Jatin and Pushpa along with Karuna Devi and a few other advanced souls try to help several mortals, including Jatin's wife Ashalata who had gone astray. Jatin could not relinquish his infatuation for Ashalata which landed him in trouble as he had to born again in a poor rural household in Bengal. However, Pushpa intervened to free him from the misery of a mortal life. Pushpa was in love with Jatin but she was an advanced soul. In the book Jatin visits many spheres courtesy the different souls of higher realms who help him in his quest of knowledge, but he is unable to get rid of his infatuation and therefore has to be born again. In the end, even though Ashalata's karma was not in favour, she was given a new lease of life because of Jatin's love for her and she and Jatin were born again, destined to be united again in new bodies. Pushpa had to go back to the realms of immortality, leaving the hope for being ever united with Jatin. She made the sacrifice for Jatin's sake.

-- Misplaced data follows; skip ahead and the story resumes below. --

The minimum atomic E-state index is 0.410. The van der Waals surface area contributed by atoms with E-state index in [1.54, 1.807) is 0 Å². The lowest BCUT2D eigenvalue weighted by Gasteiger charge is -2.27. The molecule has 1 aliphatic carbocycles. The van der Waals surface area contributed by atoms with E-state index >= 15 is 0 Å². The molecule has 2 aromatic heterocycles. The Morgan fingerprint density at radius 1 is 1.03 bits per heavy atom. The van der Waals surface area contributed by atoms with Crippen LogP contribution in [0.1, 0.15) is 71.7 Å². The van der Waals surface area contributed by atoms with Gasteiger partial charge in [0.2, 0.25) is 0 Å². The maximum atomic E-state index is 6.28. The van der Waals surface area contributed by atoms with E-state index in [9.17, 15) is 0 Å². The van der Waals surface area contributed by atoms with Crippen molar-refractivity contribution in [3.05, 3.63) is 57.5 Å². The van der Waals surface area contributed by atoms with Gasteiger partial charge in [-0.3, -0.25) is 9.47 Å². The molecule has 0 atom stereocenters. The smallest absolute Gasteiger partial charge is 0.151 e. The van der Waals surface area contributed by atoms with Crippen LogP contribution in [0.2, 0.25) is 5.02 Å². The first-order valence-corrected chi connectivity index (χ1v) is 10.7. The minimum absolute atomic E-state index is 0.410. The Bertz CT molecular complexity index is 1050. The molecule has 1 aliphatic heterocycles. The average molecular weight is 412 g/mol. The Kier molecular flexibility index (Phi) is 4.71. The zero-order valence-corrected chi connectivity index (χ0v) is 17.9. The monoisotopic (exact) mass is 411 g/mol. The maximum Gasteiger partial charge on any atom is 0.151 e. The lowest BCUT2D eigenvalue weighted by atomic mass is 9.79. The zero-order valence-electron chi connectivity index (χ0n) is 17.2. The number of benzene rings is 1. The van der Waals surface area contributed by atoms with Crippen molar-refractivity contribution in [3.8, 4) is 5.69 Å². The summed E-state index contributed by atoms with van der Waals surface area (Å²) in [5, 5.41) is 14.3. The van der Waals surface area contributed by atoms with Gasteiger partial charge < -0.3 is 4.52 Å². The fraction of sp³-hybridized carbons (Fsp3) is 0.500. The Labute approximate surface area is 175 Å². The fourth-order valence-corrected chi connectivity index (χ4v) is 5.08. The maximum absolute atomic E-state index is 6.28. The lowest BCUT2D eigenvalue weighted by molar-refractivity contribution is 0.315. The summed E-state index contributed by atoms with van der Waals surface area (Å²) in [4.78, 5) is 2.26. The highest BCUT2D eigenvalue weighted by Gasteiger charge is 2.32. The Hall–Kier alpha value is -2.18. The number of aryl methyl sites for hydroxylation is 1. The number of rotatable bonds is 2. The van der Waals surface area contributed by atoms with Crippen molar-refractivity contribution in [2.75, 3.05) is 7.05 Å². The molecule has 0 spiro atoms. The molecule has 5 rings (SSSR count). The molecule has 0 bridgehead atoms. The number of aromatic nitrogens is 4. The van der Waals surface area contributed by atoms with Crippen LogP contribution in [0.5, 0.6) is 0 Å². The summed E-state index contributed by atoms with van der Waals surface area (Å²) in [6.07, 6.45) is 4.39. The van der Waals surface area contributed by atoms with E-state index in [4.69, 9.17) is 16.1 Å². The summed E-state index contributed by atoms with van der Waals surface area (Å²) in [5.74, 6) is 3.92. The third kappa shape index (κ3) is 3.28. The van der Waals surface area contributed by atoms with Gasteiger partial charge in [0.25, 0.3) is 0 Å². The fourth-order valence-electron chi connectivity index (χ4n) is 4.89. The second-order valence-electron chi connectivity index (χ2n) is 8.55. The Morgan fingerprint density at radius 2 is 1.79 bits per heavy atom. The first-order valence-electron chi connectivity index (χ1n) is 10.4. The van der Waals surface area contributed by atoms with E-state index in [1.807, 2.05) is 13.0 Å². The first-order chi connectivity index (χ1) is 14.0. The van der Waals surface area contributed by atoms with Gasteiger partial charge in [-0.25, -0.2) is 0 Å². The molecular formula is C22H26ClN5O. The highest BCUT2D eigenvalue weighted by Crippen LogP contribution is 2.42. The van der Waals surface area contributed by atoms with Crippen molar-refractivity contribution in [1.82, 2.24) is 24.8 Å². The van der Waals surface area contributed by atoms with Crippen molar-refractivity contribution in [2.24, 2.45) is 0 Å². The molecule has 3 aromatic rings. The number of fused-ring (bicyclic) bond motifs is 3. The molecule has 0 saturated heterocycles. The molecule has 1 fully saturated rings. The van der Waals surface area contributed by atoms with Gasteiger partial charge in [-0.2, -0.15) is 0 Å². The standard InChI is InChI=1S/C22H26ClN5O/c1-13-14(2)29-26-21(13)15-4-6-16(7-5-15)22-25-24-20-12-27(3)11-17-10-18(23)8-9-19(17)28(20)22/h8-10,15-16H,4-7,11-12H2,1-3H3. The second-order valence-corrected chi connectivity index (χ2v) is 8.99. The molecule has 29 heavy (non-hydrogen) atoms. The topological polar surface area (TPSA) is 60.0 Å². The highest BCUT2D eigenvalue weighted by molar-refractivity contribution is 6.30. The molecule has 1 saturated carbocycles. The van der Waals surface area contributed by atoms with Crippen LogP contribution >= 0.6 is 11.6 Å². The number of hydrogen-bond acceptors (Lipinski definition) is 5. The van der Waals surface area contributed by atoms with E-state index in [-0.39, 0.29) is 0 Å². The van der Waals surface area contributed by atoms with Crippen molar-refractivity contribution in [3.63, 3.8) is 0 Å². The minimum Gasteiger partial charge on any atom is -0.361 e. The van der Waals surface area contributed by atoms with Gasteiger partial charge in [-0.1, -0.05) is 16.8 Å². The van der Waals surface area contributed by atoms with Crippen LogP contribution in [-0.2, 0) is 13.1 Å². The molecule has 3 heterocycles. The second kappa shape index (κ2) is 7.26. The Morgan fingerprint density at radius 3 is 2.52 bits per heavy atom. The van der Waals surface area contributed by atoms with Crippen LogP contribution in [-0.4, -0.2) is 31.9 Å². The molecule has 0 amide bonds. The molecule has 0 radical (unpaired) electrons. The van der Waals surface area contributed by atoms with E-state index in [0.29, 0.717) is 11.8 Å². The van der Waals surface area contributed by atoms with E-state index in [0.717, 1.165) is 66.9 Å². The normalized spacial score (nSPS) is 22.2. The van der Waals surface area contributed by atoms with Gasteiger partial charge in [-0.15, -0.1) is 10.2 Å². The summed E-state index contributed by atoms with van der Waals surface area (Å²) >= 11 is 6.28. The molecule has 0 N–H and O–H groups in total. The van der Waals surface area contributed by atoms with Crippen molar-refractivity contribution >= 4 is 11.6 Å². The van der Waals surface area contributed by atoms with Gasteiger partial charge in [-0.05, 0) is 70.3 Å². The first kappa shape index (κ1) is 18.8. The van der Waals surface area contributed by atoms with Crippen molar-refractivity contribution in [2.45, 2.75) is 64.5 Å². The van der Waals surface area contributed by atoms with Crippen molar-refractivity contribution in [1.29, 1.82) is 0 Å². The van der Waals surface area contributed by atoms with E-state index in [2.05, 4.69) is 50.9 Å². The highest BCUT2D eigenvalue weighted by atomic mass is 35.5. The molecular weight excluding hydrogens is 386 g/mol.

The book ends with a description of what the Supreme Being is and what is His relationship with the world, in accordance with the different scriptures in Hinduism.The book also touches upon long standing debates in Hindu theology like that between Advaita Vedanta which believes that one Supreme Impersonal Godhead Brahman permeates the entire Universe and the creation is the superimposition of this impersonal through Maya, and Vaishnavism, which is a dualist doctrine, i.e. it believes in God separate from the creation, viz. world. The book also emphasizes on love as a potent medium of progress and spiritual development and the transcendental love for God or bhakti as the highest means of emancipation.

The book depicts the concept of life after death as it appears in Hindu scriptures, esp. the Upanishads. The concepts of different Lokas or hierarchical regions beyond the material sphere is influenced by a similar depiction in Brihadaranyaka Upanishad.

Characters[edit]

  • Jatin
  • Pushpa
  • Ashalata (wife of Jatin)
  • Pranay Devi
  • Karuna Devi
  • The universe wanderer
  • Vaishnava monk
  • Vedantin Sannyasin

References[edit]

  1. ^ "Bibhutibhushan Bandopadhyay's 118th birth anniversary". The Daily Star. September 13, 2012. Retrieved 1 October 2012. 
  2. ^ "About Debjan". Bangla Boi (website). Archived from the original on 27 March 2014. Retrieved 1 October 2012. 
  3. ^ Kaushitaki Upanishad
  4. ^ Life Beyond Death, by Swami Abhedananda, Ramakrishna Vedanta Math, 1944
  5. ^ Bhagavat Gita by Annie Besant and Bhagavan Das, Chapter 8, Theosophical Publishing Society